When Wine Brings Out The Worst In Us

Roberto Viernes
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Wednesday - November 09, 2011
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With all of the wonderful characters that wine represents to us including culture, cuisine, conviviality, celebration, and the winemaker’s art and the vinegrowers’ dedication and toil to the soil and its vine, wine also represents another side of the human experience. greed, hoarding, elitism, snobbery and status symbol.

I mention greed because as much as we would like to think of wine in a purely romantic light, part of its identity is as a commodity. It is bought and sold as such. Some wines are exceedingly expensive, far beyond the realm of a beverage made for pure enjoyment and refreshment, and to go with food. Let’s be honest, there are wines that cost more than what they are worth. I will let you define exactly what it is worth to you. I have my own ideas of what it is worth as well. But the bottom line is that there are producers, auctioneers and others sellers that make amazing amounts of money on selling wine. I do not fault them. But I do have a distaste for wines that are overpriced.

Greed is what also leads to hoarding. I’m sure some collectors would disagree, but what is a wine collection if not a noble disguise for hoarding? Some collectors try to corner the market for some of the most prized wines in the world. What would you do with 20 cases of Chateau LafiteRothschild? I’m not sure I need 20 cases of any wine. I may want it out of greed or desire. Or is it so that one can resell it in ten years for double the money? Again, this is not illegal or immoral. Many collectors do this to finance their collections and continuously replenish. But how much is enough? With 1,000 bottles, a person can drink a bottle each day for 2.74 years. And yet I know some who have over 10,000 bottles in their collection. If you are doing the math, that is 27.4 years worth of a bottle a day.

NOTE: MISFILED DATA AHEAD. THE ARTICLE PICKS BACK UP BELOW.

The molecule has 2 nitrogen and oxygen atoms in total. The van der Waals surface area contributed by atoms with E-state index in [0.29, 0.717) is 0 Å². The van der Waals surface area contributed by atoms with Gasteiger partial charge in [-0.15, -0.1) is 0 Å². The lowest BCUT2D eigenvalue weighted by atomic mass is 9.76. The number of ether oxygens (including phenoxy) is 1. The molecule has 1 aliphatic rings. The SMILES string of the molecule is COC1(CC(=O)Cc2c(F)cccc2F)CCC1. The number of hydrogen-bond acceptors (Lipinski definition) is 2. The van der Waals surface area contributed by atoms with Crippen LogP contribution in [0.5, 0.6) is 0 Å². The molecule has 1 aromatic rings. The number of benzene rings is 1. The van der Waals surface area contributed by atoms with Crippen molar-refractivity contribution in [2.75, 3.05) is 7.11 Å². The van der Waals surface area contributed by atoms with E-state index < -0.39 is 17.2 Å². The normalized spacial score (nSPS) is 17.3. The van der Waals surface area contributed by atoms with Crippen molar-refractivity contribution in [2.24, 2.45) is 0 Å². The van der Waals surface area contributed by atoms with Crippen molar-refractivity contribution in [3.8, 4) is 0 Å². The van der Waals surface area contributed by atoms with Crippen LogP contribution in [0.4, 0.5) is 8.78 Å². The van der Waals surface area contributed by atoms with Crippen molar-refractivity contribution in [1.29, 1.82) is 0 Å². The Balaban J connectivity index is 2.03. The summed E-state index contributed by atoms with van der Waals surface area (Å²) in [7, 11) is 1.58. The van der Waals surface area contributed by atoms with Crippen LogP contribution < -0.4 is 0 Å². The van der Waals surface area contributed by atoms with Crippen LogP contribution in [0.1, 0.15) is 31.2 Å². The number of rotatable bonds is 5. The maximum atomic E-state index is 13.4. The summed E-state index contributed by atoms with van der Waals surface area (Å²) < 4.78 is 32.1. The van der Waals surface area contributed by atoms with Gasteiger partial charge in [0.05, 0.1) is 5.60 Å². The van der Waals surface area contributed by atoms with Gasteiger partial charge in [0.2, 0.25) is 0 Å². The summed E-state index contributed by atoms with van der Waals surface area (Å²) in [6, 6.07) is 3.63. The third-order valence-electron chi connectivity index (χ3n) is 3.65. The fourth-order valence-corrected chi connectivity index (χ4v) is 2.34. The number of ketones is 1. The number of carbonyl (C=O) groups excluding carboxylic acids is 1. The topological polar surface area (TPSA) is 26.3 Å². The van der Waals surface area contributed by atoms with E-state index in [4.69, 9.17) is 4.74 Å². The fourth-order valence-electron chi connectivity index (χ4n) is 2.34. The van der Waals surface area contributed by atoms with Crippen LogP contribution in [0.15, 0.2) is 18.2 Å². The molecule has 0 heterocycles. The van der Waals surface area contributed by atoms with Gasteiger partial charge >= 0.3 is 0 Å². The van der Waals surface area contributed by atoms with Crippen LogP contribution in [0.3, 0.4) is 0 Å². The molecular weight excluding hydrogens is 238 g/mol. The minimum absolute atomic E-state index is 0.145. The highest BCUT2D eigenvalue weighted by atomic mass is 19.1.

Elitism and snobbery go hand in hand in the world of wine. There are many who use wine or their own knowledge of wine to exclude others from its enjoyment. Can you believe that some would think they are superior because of what they drink? They snob the Yellow Tail fans, or think that anything that is cheap must taste cheap. There are even those that only drink Grand Cru or First Growths but never venture into village wines or fourth and fifth growths. Part of me wants to say “screw (cap) them!” They don’t know what they are missing. Finding a village wine that tastes great for a pittance can be quite satisfying. Part of me also feels sorry for those whose vision is so myopic that they cannot see beyond the name and status of a wine to find real beauty in others.

The elitists and snobs are often the same people who make wine a status symbol. They love for the sommelier to parade their bottle out from the cellar around to their table so everyone can see exactly what they are drinking.

Yes, most of the great wines are expensive. But drinking names purely on name alone or because the wine is expensive is simply ignorant. A restaurant I frequent told me that a couple left the restaurant because they didn’t have the exact vintage of the wine they were looking for. The restaurant had the wine but it wasn’t the vintage they wanted. No vintages are not listed on the wine menu. They missed out on a great meal. On top of that, the wine was from Napa Valley, one of the most consistent growing regions in the world and from one of the most consistent producers in the valley!

Wine is not perfect. In my opinion there is no perfect wine. And the wine world is no Utopia for humankind. But I will say that the world is better with wine than without it.

Recommendations: 2010 Birichino Grenache Vieilles Vignes ($18) This is like pure freshly crushed strawberries and currants, deliciously fruity with more than a little floral hints. 2010 Layer Cake Chardonnay ($14) this unwooded Chard screams “Drink me!” Ripe melon and citrus notes bordering on tropical fruit.

Roberto Viernes is a master sommelier. E-mail .(JavaScript must be enabled to view this email address)
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